Richard Ha writes:
Five Association for the Study of Peak Oil (ASPO) annual conferences later, it’s very clear to me that the information I learn at the conferences is cutting edge. It’s consistently two or more years before what the experts there are talking about shows up in the mainstream news.
From the first ASPO conference I attended, I noticed there were stock traders in the audience. I asked them why there were there, and one told me it was so he could make better investment decisions.
The oil decline situation is much more serious than people realize, and I highly recommend that anyone who wants to be on the cutting edge of knowledge attend the next ASPO conference. It is usually held around the end of November.
I also recommend you visit the ASPO-TV site and take in some of the videos there.
Robert Rapier gave this interesting talk at ASPO last year, which may be of interest to folks who have more than just a passing interest in energy issues.
Robert, who presented at the conference the last two years, lives
in Waimea now, where he moved to take the job of Chief Technology Officer for Merica International.
He has written a book, Power Plays: Energy Options in the Age of Peak Oil:
In Power Plays: Energy Options in the Age of Peak Oil, energy expert Robert Rapier helps readers sort through energy hype, doom and gloom, and misinformation to understand what really matters in energy, and how it impacts individuals, investors, businesspeople, and policy makers worldwide. The book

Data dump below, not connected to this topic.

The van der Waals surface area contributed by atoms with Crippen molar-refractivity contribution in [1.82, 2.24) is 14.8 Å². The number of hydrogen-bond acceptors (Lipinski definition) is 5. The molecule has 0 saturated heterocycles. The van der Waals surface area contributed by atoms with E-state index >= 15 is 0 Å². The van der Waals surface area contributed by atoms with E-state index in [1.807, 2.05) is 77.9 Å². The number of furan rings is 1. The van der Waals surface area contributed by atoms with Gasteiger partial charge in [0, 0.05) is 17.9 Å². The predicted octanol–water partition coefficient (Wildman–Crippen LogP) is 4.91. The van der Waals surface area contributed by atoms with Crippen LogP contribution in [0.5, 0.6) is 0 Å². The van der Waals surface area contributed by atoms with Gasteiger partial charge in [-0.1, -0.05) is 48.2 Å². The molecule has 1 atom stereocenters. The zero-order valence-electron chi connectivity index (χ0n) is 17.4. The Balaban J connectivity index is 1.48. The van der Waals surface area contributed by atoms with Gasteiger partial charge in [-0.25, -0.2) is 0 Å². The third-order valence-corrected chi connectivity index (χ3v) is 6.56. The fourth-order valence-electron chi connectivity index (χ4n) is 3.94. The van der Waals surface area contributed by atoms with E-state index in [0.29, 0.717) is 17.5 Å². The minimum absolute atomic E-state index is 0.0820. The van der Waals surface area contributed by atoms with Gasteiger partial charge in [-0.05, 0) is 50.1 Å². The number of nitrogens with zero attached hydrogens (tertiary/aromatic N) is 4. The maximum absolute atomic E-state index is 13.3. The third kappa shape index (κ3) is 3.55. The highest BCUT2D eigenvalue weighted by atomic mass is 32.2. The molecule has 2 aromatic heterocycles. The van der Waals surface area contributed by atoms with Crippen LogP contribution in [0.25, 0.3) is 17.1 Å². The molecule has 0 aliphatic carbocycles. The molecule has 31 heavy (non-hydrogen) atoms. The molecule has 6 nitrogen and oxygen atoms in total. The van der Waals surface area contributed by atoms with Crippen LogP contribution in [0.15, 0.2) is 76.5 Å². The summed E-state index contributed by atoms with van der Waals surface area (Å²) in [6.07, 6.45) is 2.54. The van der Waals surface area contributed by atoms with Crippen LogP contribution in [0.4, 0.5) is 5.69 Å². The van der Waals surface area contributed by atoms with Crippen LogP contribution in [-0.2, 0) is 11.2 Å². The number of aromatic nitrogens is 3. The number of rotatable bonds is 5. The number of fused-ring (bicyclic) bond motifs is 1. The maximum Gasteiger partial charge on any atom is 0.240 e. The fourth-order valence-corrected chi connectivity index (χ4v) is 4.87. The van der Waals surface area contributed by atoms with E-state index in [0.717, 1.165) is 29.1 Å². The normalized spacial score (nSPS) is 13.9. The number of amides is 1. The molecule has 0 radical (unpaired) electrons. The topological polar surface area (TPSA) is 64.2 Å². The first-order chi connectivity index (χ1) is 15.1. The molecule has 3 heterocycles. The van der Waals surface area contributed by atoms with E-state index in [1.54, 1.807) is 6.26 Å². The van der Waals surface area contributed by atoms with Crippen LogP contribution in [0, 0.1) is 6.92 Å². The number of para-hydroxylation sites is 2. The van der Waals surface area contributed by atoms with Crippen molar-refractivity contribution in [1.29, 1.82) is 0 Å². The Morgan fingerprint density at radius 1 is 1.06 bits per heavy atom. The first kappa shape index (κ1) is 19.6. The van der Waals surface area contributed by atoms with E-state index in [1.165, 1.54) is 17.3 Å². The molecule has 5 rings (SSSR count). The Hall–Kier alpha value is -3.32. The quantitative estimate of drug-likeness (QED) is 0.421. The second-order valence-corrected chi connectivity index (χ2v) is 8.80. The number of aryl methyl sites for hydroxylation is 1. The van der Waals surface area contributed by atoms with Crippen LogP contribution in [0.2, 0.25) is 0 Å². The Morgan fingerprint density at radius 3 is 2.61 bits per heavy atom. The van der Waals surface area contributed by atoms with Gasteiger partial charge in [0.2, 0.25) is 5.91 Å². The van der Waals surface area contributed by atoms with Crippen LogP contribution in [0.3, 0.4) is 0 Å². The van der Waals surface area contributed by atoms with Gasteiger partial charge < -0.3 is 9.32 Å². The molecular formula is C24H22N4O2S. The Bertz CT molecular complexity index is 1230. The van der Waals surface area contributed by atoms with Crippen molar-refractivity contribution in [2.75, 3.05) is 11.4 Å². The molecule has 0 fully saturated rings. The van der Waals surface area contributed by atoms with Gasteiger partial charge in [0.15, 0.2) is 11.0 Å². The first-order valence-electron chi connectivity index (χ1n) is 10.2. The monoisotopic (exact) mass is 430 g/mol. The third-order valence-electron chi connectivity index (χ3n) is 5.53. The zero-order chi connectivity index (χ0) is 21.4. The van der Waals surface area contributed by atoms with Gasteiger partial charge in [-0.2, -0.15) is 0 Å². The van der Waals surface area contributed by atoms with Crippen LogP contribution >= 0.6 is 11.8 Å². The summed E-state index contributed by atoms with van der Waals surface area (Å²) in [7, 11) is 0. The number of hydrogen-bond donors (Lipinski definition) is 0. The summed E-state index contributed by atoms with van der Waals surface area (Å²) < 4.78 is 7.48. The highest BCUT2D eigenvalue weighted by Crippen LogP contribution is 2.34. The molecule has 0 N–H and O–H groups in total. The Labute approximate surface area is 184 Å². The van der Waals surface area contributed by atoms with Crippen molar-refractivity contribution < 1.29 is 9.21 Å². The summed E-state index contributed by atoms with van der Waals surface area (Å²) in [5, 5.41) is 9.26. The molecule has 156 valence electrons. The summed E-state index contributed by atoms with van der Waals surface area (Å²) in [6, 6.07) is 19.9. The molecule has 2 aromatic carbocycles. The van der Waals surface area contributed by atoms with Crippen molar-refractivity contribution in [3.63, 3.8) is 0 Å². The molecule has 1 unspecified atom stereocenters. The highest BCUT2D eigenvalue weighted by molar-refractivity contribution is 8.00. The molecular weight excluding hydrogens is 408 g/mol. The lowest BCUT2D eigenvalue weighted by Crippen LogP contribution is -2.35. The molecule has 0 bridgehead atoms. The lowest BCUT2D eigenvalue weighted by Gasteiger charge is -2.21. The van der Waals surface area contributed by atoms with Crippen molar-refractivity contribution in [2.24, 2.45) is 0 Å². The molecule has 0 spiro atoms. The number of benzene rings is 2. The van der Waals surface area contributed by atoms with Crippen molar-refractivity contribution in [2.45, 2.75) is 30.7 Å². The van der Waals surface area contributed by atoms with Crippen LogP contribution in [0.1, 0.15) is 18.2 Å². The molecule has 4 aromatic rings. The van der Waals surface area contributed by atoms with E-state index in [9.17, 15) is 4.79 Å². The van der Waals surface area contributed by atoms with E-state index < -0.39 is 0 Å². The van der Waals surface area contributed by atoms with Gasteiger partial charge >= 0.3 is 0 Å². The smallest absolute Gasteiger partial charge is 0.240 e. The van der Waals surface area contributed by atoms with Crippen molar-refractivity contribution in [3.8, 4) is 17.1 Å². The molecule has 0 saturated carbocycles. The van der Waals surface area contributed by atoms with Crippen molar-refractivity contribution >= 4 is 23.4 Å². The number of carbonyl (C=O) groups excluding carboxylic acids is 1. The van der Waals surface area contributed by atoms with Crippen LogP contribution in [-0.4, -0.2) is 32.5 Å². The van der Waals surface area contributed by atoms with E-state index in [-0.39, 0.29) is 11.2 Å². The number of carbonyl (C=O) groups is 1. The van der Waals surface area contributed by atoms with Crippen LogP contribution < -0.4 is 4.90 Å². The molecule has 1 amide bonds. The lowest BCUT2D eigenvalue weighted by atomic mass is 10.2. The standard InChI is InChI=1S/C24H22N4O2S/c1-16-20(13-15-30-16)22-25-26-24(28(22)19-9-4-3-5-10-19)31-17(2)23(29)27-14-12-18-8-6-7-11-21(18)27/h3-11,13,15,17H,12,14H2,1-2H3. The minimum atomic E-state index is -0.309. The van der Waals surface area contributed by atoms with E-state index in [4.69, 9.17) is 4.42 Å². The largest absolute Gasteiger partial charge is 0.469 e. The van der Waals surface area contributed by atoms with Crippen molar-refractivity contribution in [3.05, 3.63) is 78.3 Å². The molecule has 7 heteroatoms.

covers the overall global energy situation, the particular risks for the U.S. with its present energy mix, the energy outlook for the developed world and emerging economies like China and India, what peak oil really means, and the present and likely future of natural gas, coal, oil, nuclear power, and alternative energy sources.
The book also addresses common misconceptions. For instance, most readers are likely unaware that the U.S. is the third-largest oil producer in the world. Or that Canada leads the U.S. in per capita oil consumption. It will also highlight interesting facts—for example, China has solved part of its energy challenge by
mandating solar hot water systems in all new construction. Most
importantly, the book will provide specific energy insights unavailable elsewhere and help individuals and business planners chart future actions and decisions.
In a recent blog entry, Robert talks about why rising natural gas prices will affect the biofuel industry (natural gas is a cost component of the biofuel industry).
He once told me that if a biofuel project has a negative energy balance, it would never be cheaper than oil.
He is highly technically qualified and has a knack of making difficult issues and conclusions easy to understand. I highly recommend both his book and blog.